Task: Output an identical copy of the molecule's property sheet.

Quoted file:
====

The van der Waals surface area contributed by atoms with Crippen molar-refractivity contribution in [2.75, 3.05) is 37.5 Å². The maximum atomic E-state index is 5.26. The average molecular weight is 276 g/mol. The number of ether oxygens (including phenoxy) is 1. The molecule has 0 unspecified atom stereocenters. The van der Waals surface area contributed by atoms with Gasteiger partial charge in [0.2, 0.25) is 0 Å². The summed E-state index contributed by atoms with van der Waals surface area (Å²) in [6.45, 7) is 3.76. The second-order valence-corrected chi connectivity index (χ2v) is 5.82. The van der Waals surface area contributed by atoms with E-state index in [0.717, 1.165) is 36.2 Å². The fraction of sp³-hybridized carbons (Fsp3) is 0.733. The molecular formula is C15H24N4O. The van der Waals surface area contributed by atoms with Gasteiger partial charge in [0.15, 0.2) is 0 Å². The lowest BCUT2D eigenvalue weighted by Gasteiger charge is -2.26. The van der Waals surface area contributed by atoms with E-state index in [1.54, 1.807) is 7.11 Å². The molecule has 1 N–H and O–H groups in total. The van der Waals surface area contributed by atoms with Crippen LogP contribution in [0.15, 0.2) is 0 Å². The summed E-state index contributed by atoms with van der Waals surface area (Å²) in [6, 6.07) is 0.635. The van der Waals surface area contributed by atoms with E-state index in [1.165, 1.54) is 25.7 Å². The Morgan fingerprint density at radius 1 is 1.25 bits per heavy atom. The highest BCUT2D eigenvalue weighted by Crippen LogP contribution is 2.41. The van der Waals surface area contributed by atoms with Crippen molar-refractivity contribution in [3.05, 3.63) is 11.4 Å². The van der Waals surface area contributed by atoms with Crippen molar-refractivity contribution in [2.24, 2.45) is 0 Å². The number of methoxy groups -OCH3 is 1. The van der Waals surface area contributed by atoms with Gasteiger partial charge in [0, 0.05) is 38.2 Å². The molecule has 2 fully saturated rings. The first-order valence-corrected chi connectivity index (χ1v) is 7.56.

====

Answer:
The van der Waals surface area contributed by atoms with Crippen molar-refractivity contribution in [2.75, 3.05) is 37.5 Å². The maximum atomic E-state index is 5.26. The average molecular weight is 276 g/mol. The number of ether oxygens (including phenoxy) is 1. The molecule has 0 unspecified atom stereocenters. The van der Waals surface area contributed by atoms with Gasteiger partial charge in [0.2, 0.25) is 0 Å². The summed E-state index contributed by atoms with van der Waals surface area (Å²) in [6.45, 7) is 3.76. The second-order valence-corrected chi connectivity index (χ2v) is 5.82. The van der Waals surface area contributed by atoms with E-state index in [0.717, 1.165) is 36.2 Å². The fraction of sp³-hybridized carbons (Fsp3) is 0.733. The molecular formula is C15H24N4O. The van der Waals surface area contributed by atoms with Gasteiger partial charge in [0.15, 0.2) is 0 Å². The lowest BCUT2D eigenvalue weighted by Gasteiger charge is -2.26. The van der Waals surface area contributed by atoms with E-state index in [1.54, 1.807) is 7.11 Å². The molecule has 1 N–H and O–H groups in total. The van der Waals surface area contributed by atoms with Crippen LogP contribution in [0.15, 0.2) is 0 Å². The summed E-state index contributed by atoms with van der Waals surface area (Å²) in [6, 6.07) is 0.635. The van der Waals surface area contributed by atoms with E-state index in [1.165, 1.54) is 25.7 Å². The Morgan fingerprint density at radius 1 is 1.25 bits per heavy atom. The highest BCUT2D eigenvalue weighted by Crippen LogP contribution is 2.41. The van der Waals surface area contributed by atoms with Crippen molar-refractivity contribution in [3.05, 3.63) is 11.4 Å². The van der Waals surface area contributed by atoms with Crippen molar-refractivity contribution in [2.24, 2.45) is 0 Å². The number of methoxy groups -OCH3 is 1. The van der Waals surface area contributed by atoms with Gasteiger partial charge in [0, 0.05) is 38.2 Å². The molecule has 2 fully saturated rings. The first-order valence-corrected chi connectivity index (χ1v) is 7.56.